Friday, 14 June 2013
The abusive rose
The picture of the rose above was tagged as "abusive content" and blocked by Facebook when I tried to post it. Ridiculous, of course, but it is more than that.
Censorship on the Internet can easily turn into a big problem, a larger problem than the, sometimes nonexistent, problems the censors try to solve.
All censorship is based on rules. These rules are based on cultural standards. When we have a cultural melting pot, like the Internet, there is a strong tendency to create very tight rules of censorship, so as not to offend anyone.
The problem is that no matter what you show, say, or do, there is always someone that will take offense:
There are people who are deeply offended by: The sight of female hair (on the head), scientific methods (for example creationists), nipples, voting rights for women, people with dark skin, people with white skin, female hair (in armpits), nudity, the hijab (Islamic veil)... The list is endless.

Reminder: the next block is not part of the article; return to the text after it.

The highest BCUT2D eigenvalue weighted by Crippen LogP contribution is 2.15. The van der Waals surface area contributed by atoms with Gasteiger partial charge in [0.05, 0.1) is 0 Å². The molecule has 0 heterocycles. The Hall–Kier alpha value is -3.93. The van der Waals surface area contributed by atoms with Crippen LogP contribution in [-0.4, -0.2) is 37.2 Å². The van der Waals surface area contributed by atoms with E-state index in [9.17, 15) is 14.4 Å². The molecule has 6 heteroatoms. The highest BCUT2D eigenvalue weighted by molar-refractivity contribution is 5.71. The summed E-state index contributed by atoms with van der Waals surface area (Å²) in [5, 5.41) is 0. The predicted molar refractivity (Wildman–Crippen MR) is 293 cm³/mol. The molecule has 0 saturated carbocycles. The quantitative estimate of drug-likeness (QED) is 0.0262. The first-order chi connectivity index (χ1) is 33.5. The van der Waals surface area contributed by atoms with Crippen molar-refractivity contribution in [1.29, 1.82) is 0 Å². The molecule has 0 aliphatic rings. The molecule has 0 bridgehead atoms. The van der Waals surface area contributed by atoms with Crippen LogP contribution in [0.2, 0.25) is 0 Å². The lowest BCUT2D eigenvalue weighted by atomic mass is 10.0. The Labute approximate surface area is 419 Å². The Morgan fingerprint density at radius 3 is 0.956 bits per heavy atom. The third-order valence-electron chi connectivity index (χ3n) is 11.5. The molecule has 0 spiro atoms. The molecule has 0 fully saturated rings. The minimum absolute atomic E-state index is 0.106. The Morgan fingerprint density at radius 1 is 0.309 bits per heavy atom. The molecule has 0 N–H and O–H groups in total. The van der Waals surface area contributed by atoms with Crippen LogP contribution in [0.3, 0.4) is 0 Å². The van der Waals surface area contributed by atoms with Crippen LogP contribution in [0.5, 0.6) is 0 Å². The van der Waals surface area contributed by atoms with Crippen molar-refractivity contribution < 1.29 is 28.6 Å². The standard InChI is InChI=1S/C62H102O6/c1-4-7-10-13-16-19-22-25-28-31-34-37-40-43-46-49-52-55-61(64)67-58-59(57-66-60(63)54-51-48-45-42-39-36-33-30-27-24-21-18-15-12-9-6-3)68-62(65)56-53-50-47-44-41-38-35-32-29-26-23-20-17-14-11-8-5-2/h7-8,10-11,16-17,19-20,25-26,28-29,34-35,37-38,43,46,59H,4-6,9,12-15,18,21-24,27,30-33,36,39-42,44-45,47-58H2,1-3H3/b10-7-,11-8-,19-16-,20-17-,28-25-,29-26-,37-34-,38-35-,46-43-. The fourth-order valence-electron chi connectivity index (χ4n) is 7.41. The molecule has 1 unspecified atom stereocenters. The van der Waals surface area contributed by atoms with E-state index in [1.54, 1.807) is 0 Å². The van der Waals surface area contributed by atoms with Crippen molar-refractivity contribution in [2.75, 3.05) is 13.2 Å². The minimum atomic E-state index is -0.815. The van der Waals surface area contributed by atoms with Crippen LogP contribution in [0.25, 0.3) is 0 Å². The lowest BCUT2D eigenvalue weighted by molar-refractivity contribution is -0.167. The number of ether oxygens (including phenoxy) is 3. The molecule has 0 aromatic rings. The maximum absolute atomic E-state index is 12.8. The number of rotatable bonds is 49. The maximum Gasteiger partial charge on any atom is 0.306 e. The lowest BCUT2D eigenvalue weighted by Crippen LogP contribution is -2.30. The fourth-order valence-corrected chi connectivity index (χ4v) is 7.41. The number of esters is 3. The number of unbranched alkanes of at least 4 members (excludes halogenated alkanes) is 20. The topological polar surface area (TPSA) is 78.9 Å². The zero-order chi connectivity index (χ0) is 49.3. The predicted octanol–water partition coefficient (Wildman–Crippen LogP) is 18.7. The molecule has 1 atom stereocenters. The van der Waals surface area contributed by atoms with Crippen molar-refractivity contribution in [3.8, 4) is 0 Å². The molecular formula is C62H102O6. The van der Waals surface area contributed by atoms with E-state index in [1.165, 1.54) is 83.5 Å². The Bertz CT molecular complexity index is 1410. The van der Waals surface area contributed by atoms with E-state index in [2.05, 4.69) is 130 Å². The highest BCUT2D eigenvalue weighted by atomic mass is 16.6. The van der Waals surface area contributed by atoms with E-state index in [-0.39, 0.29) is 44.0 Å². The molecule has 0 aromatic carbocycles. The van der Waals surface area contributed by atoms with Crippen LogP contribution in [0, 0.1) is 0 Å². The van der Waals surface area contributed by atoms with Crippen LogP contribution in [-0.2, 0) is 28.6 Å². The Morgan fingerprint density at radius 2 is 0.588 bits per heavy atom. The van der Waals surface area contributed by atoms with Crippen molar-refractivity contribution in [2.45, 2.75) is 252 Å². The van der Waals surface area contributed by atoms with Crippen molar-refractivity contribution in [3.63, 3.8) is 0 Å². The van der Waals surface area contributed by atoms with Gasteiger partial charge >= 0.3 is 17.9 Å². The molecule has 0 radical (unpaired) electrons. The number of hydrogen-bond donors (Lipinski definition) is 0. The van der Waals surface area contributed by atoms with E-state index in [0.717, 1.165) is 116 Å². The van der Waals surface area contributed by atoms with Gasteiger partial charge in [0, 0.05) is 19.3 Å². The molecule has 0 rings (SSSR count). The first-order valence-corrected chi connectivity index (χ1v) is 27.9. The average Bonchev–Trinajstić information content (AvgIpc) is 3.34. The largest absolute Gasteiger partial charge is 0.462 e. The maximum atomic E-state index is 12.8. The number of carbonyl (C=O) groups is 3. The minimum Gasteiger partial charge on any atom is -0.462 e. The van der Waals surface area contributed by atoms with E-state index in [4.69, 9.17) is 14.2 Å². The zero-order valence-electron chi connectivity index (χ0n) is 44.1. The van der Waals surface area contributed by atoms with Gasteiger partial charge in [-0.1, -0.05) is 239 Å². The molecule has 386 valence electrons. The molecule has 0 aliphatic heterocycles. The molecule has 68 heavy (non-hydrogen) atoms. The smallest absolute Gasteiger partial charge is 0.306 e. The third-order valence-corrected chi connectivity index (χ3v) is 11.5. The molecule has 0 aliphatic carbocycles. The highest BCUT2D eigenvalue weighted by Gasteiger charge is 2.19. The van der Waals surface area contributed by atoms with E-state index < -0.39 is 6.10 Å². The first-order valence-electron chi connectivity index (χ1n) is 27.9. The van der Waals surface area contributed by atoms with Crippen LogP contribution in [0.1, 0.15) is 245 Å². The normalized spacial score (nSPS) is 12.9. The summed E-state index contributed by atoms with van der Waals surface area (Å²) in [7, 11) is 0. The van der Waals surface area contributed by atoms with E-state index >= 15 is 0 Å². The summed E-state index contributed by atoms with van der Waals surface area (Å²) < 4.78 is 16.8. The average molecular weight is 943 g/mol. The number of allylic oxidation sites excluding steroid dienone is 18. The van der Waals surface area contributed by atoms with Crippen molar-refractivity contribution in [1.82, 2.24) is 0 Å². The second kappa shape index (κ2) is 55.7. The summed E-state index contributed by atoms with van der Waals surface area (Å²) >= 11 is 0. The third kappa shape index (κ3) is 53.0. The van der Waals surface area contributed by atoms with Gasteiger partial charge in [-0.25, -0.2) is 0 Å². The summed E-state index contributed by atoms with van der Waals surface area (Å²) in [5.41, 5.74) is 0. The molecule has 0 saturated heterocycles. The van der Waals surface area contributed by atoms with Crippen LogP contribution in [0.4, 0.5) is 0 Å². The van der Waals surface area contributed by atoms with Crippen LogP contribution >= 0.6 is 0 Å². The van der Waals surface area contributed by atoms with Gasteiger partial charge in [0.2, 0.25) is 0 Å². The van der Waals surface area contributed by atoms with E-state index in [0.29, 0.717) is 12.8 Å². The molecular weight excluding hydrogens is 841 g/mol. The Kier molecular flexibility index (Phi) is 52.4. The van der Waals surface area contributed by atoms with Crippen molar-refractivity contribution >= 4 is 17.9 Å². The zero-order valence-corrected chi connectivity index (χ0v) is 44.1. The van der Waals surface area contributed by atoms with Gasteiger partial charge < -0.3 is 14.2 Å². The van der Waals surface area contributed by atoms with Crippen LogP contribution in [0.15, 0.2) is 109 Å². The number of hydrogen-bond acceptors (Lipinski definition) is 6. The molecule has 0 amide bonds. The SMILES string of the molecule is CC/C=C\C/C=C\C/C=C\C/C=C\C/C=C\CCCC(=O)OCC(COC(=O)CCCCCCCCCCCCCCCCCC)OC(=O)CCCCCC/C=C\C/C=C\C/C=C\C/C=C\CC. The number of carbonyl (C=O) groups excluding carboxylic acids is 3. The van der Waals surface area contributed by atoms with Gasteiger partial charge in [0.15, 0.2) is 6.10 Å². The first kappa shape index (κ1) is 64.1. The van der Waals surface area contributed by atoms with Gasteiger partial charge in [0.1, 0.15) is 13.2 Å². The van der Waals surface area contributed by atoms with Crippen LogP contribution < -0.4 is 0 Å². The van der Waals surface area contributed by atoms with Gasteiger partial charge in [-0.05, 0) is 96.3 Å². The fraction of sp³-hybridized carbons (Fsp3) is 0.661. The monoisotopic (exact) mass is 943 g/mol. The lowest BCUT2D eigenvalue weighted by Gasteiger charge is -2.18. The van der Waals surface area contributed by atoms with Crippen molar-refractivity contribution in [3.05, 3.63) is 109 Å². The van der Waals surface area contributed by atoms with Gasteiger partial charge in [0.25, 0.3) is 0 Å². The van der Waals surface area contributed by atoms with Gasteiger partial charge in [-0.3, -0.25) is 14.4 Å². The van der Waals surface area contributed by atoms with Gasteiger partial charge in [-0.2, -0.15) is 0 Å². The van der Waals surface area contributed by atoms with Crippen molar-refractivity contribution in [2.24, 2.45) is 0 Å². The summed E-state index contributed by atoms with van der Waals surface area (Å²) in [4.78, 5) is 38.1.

If you create ethical standards based on the idea that you may not offend anyone, then you end up creating algorithms that ban roses.
I must admit, I am deeply offended by this.
Awhile ago I had another photo banned by Google. It was a photo of Carl Milles famous Poseidon statue. The statue is located at Götaplatsen in Gothenburg, right at the end of the Avenue, the largest, busiest street in Gothenburg. The Poseidon statue is nude. Thousands of people pass by every day, without any ill effects.
I made a censored version of the Poseidon picture and put it on a t-shirt. You can read about it here.
Google lifted the ban after a couple of days, but the problem remains: The idea that what can be shown or said, discussed, and thought, should be defined by the most narrow minded among us.
Maybe it's time for a new t-shirt, with a rose this time.